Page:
By Ilana Stolovas
Speech synthesis literally means producing artificial human speech. It presents a lot of practical applications, such as music generation, text-to-speech conversion or navigation systems guidance.
Traditional approaches for speech synthesis involved searching for speech units that match an input text on a large database and concatenate them to produce an audio file. It often resulted in an emotionless and unnatural speech. Parametric approaches have also been developed, lying on the idea that speech can be synthesized combining features like fundamental frequency and magnitude spectrum.
Nowadays, TTS (text-to-speech) models have taken a step further, not only making machines talk, but also pushing them to sound like humans of different ages and gender, or even to resemble a target voice.
By reading this post you will discover some selected models for:
- Spectrogram to audio waveforms synthesizing (vocoder)
- Text to speech conversion
- Voice cloning: Flowtron
Spectrogram to audio
Traditional models typically generate audio waveforms by passing the spectral information through signal processing algorithms, known as vocoders. Some models that achieve that purpose are:
- The Griffin-Lim algorithm: a phase reconstruction method based on the redundancy of the short-time Fourier transform, used to recover an audio signal from a magnitude-only spectrogram. It is implemented in Librosa Python library.
- Wavenet: Authored by Google Deepmind. It presents a neural network based on PixelCNN for generating raw audio waveforms. Their model is fully probabilistic and autoregressive, and generates text-to-speech results for both English and Mandarin. Although the original model performs the entire text-to-speech pipeline, posterior synthesizers use a modified version of the WaveNet architecture for the task of inverting the Mel spectrogram feature representation into time-domain waveform samples.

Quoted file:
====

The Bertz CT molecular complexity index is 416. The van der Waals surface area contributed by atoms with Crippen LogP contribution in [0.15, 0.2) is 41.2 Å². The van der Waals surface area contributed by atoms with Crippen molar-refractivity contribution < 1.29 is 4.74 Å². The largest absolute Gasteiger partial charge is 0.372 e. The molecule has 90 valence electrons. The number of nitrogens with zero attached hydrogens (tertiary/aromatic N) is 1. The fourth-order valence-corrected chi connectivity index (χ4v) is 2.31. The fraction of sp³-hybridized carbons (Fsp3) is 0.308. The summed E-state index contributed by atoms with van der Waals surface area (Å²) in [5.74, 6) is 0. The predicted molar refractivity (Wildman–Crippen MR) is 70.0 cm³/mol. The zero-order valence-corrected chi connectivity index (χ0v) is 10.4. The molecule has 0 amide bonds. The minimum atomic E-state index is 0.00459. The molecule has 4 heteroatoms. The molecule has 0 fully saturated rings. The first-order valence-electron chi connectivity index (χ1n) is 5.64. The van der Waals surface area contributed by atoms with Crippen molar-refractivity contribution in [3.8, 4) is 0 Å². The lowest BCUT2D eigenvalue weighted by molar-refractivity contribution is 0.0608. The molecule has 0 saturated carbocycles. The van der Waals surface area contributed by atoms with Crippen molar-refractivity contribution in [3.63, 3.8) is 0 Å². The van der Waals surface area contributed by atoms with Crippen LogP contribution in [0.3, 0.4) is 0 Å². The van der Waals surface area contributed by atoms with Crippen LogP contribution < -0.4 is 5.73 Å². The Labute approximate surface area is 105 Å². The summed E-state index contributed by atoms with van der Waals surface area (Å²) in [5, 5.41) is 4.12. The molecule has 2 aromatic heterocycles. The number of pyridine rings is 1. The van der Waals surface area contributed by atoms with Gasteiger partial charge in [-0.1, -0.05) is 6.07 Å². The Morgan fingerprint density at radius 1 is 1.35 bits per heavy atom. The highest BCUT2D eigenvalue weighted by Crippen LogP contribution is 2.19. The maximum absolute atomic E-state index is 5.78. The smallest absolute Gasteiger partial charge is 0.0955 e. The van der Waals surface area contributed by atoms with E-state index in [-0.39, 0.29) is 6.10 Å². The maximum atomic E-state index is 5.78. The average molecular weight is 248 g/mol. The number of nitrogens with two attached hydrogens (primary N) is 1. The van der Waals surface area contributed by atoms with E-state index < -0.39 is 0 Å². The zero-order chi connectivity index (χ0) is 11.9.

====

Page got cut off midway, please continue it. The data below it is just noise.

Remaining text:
Obs: autoregressive models are inherently serial, and hence can’t fully utilize parallel processors like GPUs or TPUs.
- Waveglow: Authored by NVIDIA. It is a ‘flow-based’ network capable of generating high quality speech from mel-spectrograms, combining insights from Glow and WaveNet, without the need for auto-regression.
Text to speech conversion
State-of-the-art text-to-speech techniques are owned by third party service providers, such as AWS, Google Cloud and Microsoft Azure, all of which are paid per use (we will not get into detail of those). They have state of the art results but do not suite all applications (for example custom voices).
We present two TTS synthesizers whose fundamentals are of public concern and their implementations can be easily found. The models are ranked by the Mean Opinion Score (MOS), a numerical measure of the human-judged overall quality of an event or experience on a scale of 1 (bad) to 5 (excellent).
- Tacotron: Its pipeline takes characters as input and produces spectrogram frames, which are then converted to audio waveforms. It has a seq2seq model that includes an encoder, an attention-based decoder, and a post-processing net. The latter is called ‘CBHG module’, and aims to convert the decoder’s output into a target that can be synthesized into waveforms (a spectrogram). The vocoder step is implemented by the Griff-Lim algorithm described above. Given pairs (text,audio), Tacotron can be trained completely from scratch with random initialization. The model is ranked with a MOS of 3.82/5. There is no official implementation available, but several repositories can be accessed.